Sometimes magic happens when the alternative collides with the mainstream. On Monday, Sirius XM subscribers experienced this when Howard Stern, perhaps the most controversial broadcaster of all time, held a town hall with Billy Joel, a recent winner of a Kennedy Center Honor. (Full disclosure: I enjoy both Stern and Billy Joel.) The program was neither the traditional interview nor performance, but thousands -- maybe millions -- benefited.
Recently, political developments in New York State suggest a similar collision, mixing the alternative, in this case renewable energy sources, with the mainstream -- the traditional utility structure -- and millions of New Yorkers stand to benefit.
A century in the making
In a recent press release, Governor Andrew Cuomo announced bold initiatives which he sees as helping to usher the state and its energy needs further into the 21st century: "For more than 100 years, the generation and distribution of electricity in New York has been largely unchanged, but today we're taking a giant step from the status quo and leading the way on energy modernization."
Adding to Gov. Cuomo's announcement, Richard Kauffman, Chairman of Energy and Finance for New York, said, "New York is moving to a more market-based, decentralized approach with how it shapes energy policy."
Regarding the adoption of renewable energy sources, New York is hardly a leader in the adoption of renewable energy sources, The Reforming Energy Vision initiative affords utilities the opportunity to "manage and coordinate a wide range of distributed resources, or generate electricity from many small energy sources and link them together."
One billion reasons to bask in the sun
Addressing New York's revamped approach to its energy needs, Gov. Cuomo recently announced a $1 billion commitment to the NY-Sun Initiative, an initiative that, among other things, is expected to result in a "sustainable, subsidy-free sector." Speaking to this, New York's Public Service Commission, or PSC, is looking "to drive market penetration on a large-scale basis" by providing "long-term, stable funding over a 10-year period to support photovoltaic (PV) projects throughout the state." Launched in 2012, the NY-Sun Initiative has led to 316 MW of solar capacity installed or under development.
Encouraging the adoption of solar solutions by the residential market, the state has allocated $3.5 million for consumer education effort on the benefits of PV systems -- including direct ownership, solar leases and power purchase agreements.
A leader in the residential solar market, SolarCity (NASDAQ:SCTY.DL) stands to benefit substantially from this new policy direction. In January 2013, the Long Island Power Authority granted SolarCity the opportunity to offer its services to Long Island customers.
Since then, SolarCity has achieved enough success to more than triple its Long Island staff and to warrant the opening of an 18,000 square foot facility in Hauppauge which the company says "quadruples SolarCity's Long Island footprint." Looking beyond Long Island, there is still substantial market opportunity; SolarCity doesn't operate in nearly 50 counties in the rest of the state.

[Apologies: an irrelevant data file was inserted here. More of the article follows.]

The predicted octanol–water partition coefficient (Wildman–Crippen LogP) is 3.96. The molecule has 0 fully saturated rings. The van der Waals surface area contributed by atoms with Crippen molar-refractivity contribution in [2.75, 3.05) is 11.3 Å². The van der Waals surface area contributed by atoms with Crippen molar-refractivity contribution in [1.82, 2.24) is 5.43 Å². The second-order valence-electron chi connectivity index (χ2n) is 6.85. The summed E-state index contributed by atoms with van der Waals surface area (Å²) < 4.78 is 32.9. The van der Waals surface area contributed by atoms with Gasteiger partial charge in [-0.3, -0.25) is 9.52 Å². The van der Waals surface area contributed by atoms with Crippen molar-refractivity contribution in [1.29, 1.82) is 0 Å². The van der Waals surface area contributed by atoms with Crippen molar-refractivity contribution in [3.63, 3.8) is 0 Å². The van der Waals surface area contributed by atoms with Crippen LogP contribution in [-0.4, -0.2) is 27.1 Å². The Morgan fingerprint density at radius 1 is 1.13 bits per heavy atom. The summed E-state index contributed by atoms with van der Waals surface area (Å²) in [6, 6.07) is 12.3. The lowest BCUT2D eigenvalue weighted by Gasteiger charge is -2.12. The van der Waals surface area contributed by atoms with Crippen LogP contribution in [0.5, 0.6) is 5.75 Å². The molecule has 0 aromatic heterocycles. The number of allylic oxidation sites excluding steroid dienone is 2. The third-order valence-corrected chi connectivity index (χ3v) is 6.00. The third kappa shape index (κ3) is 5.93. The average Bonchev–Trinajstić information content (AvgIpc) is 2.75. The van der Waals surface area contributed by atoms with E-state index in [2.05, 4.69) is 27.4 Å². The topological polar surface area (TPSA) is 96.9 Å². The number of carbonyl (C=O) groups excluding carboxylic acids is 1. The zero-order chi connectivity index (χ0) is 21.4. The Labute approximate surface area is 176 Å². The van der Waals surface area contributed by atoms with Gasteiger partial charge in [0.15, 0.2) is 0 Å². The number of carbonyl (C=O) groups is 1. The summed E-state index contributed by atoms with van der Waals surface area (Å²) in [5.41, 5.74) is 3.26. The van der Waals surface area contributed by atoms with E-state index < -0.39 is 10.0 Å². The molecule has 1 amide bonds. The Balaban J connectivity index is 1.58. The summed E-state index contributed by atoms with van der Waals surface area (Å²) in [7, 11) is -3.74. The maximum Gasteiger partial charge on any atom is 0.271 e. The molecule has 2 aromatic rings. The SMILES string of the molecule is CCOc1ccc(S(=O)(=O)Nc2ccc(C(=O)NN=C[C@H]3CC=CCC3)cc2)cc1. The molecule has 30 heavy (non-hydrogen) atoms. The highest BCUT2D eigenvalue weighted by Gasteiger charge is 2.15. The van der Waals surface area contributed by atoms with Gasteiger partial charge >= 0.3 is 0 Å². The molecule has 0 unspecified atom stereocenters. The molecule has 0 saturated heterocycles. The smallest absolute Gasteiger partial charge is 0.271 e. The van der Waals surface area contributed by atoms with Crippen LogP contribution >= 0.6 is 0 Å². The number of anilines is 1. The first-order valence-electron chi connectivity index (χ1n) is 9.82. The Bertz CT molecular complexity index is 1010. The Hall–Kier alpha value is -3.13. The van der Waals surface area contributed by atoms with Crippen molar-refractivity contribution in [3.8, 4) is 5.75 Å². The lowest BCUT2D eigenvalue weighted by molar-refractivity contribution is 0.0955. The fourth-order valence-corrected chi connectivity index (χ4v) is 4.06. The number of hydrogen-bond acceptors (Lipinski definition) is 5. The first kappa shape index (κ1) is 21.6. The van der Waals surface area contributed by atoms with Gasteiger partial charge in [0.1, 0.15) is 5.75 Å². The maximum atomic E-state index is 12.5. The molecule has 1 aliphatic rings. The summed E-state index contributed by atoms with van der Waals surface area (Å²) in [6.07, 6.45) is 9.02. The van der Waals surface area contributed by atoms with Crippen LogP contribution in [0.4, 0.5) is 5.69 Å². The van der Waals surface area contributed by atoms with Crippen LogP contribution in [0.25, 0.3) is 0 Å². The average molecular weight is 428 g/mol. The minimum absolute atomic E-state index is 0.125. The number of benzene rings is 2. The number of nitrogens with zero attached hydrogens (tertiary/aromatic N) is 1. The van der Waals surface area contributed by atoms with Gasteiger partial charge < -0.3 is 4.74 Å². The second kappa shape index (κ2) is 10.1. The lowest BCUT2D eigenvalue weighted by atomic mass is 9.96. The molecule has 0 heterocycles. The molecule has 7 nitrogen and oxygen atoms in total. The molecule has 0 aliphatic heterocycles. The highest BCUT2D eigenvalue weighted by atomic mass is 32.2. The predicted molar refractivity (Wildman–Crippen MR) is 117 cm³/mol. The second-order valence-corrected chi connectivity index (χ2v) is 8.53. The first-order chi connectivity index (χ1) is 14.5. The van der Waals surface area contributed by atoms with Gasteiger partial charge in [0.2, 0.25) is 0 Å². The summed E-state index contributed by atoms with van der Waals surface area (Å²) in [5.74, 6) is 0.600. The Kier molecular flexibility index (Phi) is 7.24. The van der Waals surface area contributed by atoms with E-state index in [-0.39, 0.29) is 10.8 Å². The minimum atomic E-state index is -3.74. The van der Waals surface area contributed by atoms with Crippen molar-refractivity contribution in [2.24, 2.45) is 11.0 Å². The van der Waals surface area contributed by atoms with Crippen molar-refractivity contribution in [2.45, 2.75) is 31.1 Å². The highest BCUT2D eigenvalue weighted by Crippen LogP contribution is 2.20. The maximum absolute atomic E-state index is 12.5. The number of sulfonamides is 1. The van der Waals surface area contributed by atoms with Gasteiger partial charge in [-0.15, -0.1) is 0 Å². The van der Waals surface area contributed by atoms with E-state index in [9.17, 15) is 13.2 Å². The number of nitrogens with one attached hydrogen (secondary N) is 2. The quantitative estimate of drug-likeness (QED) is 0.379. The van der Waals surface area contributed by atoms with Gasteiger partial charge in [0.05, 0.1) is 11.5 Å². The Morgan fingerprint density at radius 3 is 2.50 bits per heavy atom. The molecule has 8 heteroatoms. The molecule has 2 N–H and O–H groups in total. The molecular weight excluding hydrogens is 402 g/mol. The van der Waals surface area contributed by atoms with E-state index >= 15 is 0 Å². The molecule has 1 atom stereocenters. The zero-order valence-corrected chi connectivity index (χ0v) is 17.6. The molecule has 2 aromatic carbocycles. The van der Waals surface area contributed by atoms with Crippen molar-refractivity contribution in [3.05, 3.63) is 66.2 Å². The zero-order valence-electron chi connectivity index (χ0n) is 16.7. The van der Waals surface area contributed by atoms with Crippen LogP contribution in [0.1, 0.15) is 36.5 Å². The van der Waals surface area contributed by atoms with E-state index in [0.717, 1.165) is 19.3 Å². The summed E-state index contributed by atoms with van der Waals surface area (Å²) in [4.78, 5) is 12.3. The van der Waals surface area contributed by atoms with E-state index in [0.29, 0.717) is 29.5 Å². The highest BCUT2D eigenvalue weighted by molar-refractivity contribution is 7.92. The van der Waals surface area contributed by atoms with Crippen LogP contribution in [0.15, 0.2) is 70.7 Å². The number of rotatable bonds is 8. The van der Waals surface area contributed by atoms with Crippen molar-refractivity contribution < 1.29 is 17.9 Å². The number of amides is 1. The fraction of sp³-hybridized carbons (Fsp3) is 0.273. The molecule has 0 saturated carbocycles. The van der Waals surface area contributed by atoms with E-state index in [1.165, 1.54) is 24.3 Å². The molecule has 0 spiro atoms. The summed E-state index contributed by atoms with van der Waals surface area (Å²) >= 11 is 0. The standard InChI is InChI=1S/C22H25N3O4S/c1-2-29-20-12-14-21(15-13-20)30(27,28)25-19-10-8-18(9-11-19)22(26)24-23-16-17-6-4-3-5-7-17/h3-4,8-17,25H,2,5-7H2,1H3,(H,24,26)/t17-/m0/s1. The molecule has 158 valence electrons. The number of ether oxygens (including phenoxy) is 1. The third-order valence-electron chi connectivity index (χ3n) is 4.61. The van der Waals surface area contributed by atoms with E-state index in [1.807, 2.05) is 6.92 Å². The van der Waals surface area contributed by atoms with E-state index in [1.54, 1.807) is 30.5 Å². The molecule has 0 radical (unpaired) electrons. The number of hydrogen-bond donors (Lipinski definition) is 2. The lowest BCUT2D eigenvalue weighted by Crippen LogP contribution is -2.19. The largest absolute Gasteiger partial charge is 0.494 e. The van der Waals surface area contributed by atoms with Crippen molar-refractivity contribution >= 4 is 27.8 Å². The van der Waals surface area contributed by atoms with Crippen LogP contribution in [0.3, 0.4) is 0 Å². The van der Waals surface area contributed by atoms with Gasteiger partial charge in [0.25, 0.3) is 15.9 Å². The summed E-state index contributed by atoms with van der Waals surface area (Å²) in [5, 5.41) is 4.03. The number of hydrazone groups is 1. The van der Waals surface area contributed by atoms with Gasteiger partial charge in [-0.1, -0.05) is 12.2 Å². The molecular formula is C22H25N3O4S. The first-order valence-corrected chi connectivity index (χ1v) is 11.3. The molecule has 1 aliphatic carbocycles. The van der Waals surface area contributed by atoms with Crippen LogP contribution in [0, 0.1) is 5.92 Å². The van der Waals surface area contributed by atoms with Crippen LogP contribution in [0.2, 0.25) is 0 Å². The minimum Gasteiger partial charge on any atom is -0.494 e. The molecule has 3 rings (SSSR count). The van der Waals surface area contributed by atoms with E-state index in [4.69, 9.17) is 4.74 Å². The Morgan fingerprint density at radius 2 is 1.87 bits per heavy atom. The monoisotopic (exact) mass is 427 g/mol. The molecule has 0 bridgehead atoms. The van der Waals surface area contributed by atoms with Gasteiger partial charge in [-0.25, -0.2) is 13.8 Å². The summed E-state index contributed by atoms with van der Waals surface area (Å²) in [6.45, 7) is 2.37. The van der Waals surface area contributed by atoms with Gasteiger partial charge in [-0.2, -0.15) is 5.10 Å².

SunPower (NASDAQ:SPWR), one of SolarCity's main competitors, may also be looking to take advantage of the Empire State's renewed interest in renewable energy. Recently, it signed a deal with Google to help provide financing to $250 million worth of residential solar lease projects. This isn't the only major deal that SunPower has made this year in an attempt to compete in the residential market. In January, the company paired with Bank of America to provide $220 million in financing to the solar leasing market. Chuck Boynton, SunPower's CFO, praised the deal in saying that, "The SunPower Lease program allows customers to have best-in-class, high efficiency solar on their rooftops, with highly competitive terms."
More than just solar
Energy storage is also of great importance to New York. In a separate statement, Gov. Cuomo announced the opening of the $23 million Battery and Energy Storage Technology Test and Commercialization Center in Rochester. The center "provides unique testing and validation services needed to bring new battery and energy storage technologies to the commercial market."
According to an Economic Impact Study commissioned by the state, "the energy storage sector currently employs approximately 3,000 people in New York State and is responsible for more than $600 million in annual global sales. The study found that the sector could grow more than 11,400 new jobs in New York by 2020 and 43,000 new jobs by 2030."
Further demonstrating the importance which New York sees in the energy storage market, the Metropolitan Transportation Authority, or MTA, will be sponsoring a two-year demonstration of a vanadium battery module which was designed to help manage the organization's energy use. American Vanadium Corp. will be providing three of its battery CellCube modules for the project. three 30-kilowatt/130 kWh modules that can produce a total of 390kWh, or enough energy to power 15 to 30 homes.
Foolish final thoughts...
New York has its work cut out for itself. According to the state's Renewable Portfolio Standard, it must obtain 30% of its electricity from renewable energy sources by 2015. At the end of 2013, renewable energy sources accounted for 23% of the state's generated electricity. SolarCity and SunPower are just two of what will surely be many renewable energy companies that will benefit from the efforts of New York and other states to meet their Renewable Portfolio Standards.